As already stated in the introduction, perhaps the best way to differentiate between the various strands of thinking within the Austrian school is by incorporating a historical perspective that identifies a total of five generations of Austrians. (A more complete listing of those associated with each of these generations can be found in Section 11).
The first generation, which surrounded Menger (1840–1921), is characterized by the development of subjective value theory, marginalism and marginal utility as well as by a focus on the individual. Additionally, the Methodenstreit with the German Historical School features as a landmark during this generation and Menger defended and further elaborated his deductive theory in the course of this debate. Moreover, monetary theory, uncertainty, knowledge and time played a role in Menger’s work (Blumenthal 2007, 36). The second generation is most of all represented by Friedrich von Wieser (1851–1926) and Eugen von Böhm-Bawerk (1851–1916). As already mentioned, Böhm-Bawerk developed a theory of capital and money that attaches special weight to time. By contrast, Wieser is known for his development of a way in which the prices of production factors are calculated backwards from the (subjective) prices of consumption goods. Wieser did, however, also carry out sociological analyses that are hard to reconcile with the radical individualism of other Austrians (Arena 2010). The third generation of economists that emerged in Austria and had some attachments to the earlier members and their institutions did, however, break with the analytical tradition of individualism as well as with the political tradition of liberalism.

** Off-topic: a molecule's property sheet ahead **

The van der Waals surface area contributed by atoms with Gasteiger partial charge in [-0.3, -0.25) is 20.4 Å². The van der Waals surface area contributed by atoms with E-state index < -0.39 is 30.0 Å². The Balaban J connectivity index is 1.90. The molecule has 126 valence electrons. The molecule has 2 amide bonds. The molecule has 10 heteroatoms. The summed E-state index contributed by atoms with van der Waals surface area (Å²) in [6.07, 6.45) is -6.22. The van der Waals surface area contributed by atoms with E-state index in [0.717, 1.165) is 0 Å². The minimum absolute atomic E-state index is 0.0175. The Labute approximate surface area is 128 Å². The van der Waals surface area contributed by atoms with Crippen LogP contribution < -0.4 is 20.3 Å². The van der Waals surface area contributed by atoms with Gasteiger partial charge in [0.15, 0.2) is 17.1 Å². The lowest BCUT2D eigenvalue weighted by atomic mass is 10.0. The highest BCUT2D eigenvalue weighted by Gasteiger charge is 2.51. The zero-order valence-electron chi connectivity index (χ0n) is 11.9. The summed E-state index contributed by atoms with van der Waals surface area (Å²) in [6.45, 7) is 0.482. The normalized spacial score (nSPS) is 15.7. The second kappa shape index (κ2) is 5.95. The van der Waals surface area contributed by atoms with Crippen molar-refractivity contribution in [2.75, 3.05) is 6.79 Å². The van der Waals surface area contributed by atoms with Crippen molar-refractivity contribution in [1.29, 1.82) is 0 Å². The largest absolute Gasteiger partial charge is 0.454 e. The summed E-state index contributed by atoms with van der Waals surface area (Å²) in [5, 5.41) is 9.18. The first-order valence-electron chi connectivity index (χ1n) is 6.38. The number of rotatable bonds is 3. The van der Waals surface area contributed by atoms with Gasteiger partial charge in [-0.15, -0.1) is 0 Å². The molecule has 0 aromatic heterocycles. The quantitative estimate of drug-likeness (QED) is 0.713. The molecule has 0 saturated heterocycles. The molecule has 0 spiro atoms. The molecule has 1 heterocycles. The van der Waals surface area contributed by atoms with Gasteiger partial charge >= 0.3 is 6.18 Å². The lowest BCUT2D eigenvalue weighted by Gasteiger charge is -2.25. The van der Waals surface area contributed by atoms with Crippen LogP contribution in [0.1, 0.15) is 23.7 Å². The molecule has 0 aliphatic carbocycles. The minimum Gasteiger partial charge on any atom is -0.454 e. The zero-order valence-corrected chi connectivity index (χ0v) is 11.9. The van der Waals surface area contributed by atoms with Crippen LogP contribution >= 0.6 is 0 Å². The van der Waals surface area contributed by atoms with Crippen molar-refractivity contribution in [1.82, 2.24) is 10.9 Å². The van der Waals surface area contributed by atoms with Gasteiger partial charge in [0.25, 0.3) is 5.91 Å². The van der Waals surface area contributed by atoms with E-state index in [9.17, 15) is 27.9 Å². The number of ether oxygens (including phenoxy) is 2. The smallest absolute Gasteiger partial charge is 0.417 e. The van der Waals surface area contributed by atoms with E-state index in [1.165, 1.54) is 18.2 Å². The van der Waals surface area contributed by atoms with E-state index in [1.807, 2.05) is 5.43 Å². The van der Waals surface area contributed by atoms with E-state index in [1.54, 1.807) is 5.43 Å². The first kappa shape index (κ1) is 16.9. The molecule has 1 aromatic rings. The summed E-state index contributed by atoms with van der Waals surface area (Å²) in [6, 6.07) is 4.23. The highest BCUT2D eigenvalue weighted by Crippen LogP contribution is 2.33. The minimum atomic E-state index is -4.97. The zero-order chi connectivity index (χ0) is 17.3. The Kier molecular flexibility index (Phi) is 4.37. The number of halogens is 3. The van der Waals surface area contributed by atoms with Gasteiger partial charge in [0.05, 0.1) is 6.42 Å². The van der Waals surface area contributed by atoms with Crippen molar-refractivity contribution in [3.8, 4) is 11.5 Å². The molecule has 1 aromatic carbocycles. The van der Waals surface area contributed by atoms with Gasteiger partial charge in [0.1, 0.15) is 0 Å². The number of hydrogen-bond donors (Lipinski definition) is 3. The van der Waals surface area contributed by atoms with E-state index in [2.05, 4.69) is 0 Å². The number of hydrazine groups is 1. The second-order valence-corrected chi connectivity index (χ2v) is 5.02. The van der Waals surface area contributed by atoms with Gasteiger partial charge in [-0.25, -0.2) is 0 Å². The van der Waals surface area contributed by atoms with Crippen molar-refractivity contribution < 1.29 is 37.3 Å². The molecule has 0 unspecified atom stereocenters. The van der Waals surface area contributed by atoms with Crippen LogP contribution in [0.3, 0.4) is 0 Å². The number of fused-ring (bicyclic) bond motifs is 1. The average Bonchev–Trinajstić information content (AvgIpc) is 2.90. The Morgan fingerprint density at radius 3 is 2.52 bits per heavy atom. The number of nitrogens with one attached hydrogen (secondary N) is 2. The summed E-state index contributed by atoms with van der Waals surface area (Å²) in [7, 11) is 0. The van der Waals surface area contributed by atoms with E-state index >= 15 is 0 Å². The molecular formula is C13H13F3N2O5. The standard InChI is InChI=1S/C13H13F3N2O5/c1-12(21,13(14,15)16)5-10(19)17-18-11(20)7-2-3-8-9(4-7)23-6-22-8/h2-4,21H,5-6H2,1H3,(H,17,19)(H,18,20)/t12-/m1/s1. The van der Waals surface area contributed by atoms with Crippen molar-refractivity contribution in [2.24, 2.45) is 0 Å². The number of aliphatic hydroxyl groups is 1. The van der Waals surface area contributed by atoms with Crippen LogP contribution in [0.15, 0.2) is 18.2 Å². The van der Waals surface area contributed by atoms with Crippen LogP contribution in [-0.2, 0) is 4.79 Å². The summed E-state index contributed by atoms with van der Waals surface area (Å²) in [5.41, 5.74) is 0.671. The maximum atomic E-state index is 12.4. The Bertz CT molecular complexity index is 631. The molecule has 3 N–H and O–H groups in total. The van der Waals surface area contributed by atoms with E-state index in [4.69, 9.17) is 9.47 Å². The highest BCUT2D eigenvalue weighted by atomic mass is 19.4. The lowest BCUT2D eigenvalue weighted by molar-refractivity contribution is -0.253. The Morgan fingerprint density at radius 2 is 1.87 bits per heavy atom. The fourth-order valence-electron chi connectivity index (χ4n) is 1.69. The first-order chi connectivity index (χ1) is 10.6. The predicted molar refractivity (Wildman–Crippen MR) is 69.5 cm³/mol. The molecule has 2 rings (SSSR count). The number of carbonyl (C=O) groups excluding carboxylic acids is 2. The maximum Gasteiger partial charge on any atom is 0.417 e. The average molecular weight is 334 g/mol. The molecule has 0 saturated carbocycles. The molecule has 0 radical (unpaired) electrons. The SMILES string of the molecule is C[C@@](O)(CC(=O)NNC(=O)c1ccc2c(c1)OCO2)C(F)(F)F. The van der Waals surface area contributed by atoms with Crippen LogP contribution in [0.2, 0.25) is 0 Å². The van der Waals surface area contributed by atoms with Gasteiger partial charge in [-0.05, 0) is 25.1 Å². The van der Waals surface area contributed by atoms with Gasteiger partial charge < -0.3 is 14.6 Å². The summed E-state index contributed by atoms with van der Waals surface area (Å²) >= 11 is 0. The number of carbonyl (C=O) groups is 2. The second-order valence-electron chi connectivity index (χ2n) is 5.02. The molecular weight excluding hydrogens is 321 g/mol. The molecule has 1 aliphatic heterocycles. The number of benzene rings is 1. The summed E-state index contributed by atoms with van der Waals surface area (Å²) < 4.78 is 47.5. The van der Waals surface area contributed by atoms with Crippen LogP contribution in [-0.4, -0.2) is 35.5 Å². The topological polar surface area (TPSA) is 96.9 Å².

Carl Grünberg (1861–1941) and Othmar Spann (1878–1950) are two scholars that represent this radical break (Quaas and Quaas 2013, 78). Around the same time, Ludwig von Mises (1881–1973) built up a new generation of Austrians with a distinct scientific and analytical focus in his Privatseminar. The fourth generation, of whom many had had to migrate to the US as a consequence of the second world war, mainly consists of members of Mises’ seminar. While some of the participants eventually dispersed and took on scientific roles outside the community of the Austrian school, the one member of the seminar that stands out for his importance for contemporary Austrians is certainly Friedrich von Hayek (1899–1992). Together with Mises, Hayek elaborated the interpretation of the Austrian school that the fifth generation of Austrians refer to. This interpretation rests on a strong market liberalism, as well as a focus on knowledge, monetary theory and business cycles. In this context, it should however be stated that there are still some differences between the followers of Hayek and those of Mises. As mentioned in Section 5, there are different attitudes regarding empirics and praxeology. Prominent members of the fifth generation or the New Austrians are Ludwig Lachmann (1906–1990), Murray Rothbard (1926–1995) and Israel Kirzner (1930– ). As to the principal research interest of contemporary Austrians, Richard Neck identifies institutional analysis, macroeconomic theory in particular with regards to deflation, growth theory and questions regarding the emergence of regulations as current fields of investigation (Neck 2014, 123).
Concerning the links of Austrians to other sciences, it can be noted that some members of the school have devoted their later career to social theory and philosophy. Hayek’s career provides an exemplary case for this pattern. The emphasis on hermeneutics that is prominent among the New Austrians and also the proximity to the work of Max Weber that is often mentioned (cf. Kobayashi 2010) place the Austrians, on certain issues, close to the interpretative social sciences.